The impostor syndrome is feeling that one hasn’t earned his or her achievements – that the achievements are the result of luck. It is very common among high achieving persons, particularly women, who worry that some day they will be “found out” – that others will discover that they really do not know what they are doing. A professor who experiences the impostor syndrome may feel that he or she is faking it and worry that others know that they are really a phony and that their achievements are simply a matter of luck, not ability.
After all of her accomplishments, Facebook COO Sheryl Sandberg struggles with the thought of her accomplishments being unwarranted, despite being a tech leader (an area where women have a hard time excelling), an author, an executive, and founder of a group dedicated to the professional advancement of women. When I read this in her book Lean In it was comforting to know that someone in Sandberg’s position wrestled with similar feelings that I have faced throughout my career. As I have made my way through the corporate world every promotion, raise, and bonus has been heavily scrutinized by my worst critic: myself.
Many minorities experience the impostor syndrome, convinced that their achievements are only due to affirmative action. Many people who deal with this syndrome actually turn out to be pretty good employees, but just won’t take the credit for it.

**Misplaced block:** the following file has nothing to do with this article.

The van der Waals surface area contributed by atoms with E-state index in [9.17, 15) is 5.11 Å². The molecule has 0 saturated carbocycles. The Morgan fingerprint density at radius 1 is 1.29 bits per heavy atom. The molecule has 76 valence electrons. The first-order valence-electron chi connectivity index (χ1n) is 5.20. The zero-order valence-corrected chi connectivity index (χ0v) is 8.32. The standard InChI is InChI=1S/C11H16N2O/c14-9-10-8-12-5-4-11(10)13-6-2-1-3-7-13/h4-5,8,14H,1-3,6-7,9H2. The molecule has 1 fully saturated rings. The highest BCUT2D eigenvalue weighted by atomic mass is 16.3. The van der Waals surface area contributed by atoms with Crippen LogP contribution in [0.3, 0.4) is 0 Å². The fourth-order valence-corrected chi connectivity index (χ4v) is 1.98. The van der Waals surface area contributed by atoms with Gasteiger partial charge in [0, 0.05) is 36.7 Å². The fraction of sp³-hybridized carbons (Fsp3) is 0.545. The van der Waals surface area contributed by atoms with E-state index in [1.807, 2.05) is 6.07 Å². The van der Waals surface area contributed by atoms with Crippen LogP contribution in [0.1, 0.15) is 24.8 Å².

Evidence of working women underselling themselves is everywhere. Studies show that female employees apologize more since they have a lower threshold for thinking they’ve committed an offense. They give themselves duller performance reviews, even when their supervisors rate them more highly than their male peers. A 2012 survey of thousands of political candidates revealed that “men were 60% more likely than women to say they were ‘very qualified’ to run for office,” according to Forbes.
The ironic part of all this sort of self-doubt is that most women don’t even apply for positions unless they’re certain they meet 100 percent of the prerequisites, while men tend to send in their resumes if they possess only 60 percent of the job qualifications.
Moreover, women fall into the trap of comparing themselves to others. With so few women in positions the further up you go, there’s the feeling that there’s only room for one or two. So what makes you more special than her? This kind of comparison, says Iyanla Vanzant is “an act of violence against the self.”